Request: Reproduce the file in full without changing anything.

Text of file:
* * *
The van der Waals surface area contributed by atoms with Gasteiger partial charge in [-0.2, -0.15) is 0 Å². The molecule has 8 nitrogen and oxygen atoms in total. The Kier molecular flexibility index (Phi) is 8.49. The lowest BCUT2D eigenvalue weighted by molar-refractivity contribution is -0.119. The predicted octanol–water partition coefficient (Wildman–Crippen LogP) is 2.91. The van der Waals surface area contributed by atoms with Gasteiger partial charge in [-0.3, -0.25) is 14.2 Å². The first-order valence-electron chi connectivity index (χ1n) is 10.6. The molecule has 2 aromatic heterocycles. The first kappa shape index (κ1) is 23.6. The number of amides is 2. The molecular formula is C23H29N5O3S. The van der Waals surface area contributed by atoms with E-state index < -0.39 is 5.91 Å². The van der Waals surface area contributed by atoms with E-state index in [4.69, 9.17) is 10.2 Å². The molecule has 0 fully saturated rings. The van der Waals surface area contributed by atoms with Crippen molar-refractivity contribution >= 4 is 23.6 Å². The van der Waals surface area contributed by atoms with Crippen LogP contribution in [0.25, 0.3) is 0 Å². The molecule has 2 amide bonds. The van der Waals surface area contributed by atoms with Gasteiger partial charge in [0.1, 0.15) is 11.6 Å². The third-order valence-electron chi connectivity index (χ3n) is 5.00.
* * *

The van der Waals surface area contributed by atoms with Gasteiger partial charge in [-0.2, -0.15) is 0 Å². The molecule has 8 nitrogen and oxygen atoms in total. The Kier molecular flexibility index (Phi) is 8.49. The lowest BCUT2D eigenvalue weighted by molar-refractivity contribution is -0.119. The predicted octanol–water partition coefficient (Wildman–Crippen LogP) is 2.91. The van der Waals surface area contributed by atoms with Gasteiger partial charge in [-0.3, -0.25) is 14.2 Å². The first-order valence-electron chi connectivity index (χ1n) is 10.6. The molecule has 2 aromatic heterocycles. The first kappa shape index (κ1) is 23.6. The number of amides is 2. The molecular formula is C23H29N5O3S. The van der Waals surface area contributed by atoms with E-state index < -0.39 is 5.91 Å². The van der Waals surface area contributed by atoms with E-state index in [4.69, 9.17) is 10.2 Å². The molecule has 0 fully saturated rings. The van der Waals surface area contributed by atoms with Crippen molar-refractivity contribution >= 4 is 23.6 Å². The van der Waals surface area contributed by atoms with Crippen LogP contribution in [0.25, 0.3) is 0 Å². The molecule has 2 amide bonds. The van der Waals surface area contributed by atoms with Gasteiger partial charge in [0.1, 0.15) is 11.6 Å². The third-order valence-electron chi connectivity index (χ3n) is 5.00.